Leasing A File

Leasing is an interesting concept and one that has more uses than you might think. The original intent is that while a user has downloaded a file and is possibly editing it, you can ensure that no other thread/app can access that file for a set amount of time. This amount of time is a max of 1 minute, but the lease can be renewed indefinitely. This makes sense and it means if you are building some complex file management system, it is definitely handy.

But actually leasing has another great use and that is handling race conditions across apps that have been scaled out. You might typically see Redis used for this, but blob storage also works too.

Consider the following code :

When the second AcquireLease runs, an exception is thrown that a lease cannot be obtained – and can’t be obtained for another 30 seconds. A full rundown on using leasing is too much for this post, but it is not too much work to write code that can acquireleases on a blob, and if a lease cannot be obtained, do a spin wait until a lock can be obtained.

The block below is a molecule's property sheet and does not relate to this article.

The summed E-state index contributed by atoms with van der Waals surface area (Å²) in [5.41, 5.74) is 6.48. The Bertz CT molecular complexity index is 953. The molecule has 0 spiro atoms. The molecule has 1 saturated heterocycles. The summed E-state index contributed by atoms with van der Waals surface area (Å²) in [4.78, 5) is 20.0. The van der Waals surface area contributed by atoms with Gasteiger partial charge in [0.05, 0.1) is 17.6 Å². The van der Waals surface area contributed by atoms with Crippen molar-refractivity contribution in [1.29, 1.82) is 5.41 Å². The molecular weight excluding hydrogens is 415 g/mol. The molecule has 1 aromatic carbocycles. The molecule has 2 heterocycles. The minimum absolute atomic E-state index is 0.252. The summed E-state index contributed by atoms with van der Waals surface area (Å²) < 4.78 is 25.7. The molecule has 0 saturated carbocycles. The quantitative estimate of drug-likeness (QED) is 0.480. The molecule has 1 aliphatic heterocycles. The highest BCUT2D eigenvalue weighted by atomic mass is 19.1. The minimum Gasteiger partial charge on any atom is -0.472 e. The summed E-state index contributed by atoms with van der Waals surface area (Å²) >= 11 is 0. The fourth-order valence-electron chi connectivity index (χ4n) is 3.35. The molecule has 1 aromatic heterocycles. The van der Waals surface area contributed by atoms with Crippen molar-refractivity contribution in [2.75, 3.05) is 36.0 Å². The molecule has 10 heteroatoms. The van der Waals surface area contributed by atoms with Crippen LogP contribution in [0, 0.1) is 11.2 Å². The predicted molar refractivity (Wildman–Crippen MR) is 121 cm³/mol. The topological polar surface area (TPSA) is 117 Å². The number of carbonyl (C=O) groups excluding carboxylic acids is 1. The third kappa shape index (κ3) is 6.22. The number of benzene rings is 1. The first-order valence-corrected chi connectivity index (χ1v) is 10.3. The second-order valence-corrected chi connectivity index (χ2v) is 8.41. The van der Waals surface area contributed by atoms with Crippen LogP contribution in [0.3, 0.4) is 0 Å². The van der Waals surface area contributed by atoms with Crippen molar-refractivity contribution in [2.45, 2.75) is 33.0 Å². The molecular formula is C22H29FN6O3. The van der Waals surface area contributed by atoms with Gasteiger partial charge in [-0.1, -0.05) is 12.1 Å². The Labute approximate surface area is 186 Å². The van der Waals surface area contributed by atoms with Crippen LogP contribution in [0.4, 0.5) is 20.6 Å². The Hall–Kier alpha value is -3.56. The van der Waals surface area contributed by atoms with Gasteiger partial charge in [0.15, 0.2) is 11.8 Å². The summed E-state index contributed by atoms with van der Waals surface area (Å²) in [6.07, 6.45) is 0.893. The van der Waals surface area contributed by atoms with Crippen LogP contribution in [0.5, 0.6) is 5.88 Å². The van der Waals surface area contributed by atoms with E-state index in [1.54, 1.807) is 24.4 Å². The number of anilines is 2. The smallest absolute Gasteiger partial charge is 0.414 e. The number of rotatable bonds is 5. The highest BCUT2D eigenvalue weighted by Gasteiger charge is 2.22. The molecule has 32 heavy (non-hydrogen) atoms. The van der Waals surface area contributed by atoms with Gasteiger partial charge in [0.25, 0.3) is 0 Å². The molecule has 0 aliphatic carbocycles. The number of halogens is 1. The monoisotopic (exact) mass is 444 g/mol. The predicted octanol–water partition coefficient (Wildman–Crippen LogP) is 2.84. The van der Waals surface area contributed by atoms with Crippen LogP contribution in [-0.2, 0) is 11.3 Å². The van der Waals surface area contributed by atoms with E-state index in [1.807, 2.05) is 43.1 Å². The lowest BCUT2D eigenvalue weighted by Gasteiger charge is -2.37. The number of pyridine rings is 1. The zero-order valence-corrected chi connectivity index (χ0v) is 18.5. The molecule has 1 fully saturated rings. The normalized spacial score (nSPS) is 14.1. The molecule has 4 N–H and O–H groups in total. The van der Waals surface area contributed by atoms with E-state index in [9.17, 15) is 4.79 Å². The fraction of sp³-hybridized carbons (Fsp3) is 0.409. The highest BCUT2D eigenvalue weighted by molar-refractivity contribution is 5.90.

In a previous article we talked about using CSRF Tokens to protect against CSRF attacks. But their main usage was in using the Razor helpers to build a web application in ASP.net Core. But what if you are building a SPA using something like AngularJS? Your forms will no longer have access to the Razor helpers, but you still want to protect against CSRF exploits.

Luckily AngularJS actually has a handy “helper” that will add CSRF tokens as a header automatically as long as it can find a particular cookie. And in actual fact, even though Angular does most of the leg work for us and makes it easy, you can use any flavor of javascript frameworks using this pattern. At the end of the article we even show how you can get up and running using something as plain as jQuery. Let’s jump into it!

Anti Forgery Setup

Later on we will delve into how AngularJS works with CSRF Tokens, but for now what you need to know is that Angular will be sending the token in a header called “X-XSRF-TOKEN”. We need to let our API know this and expect it.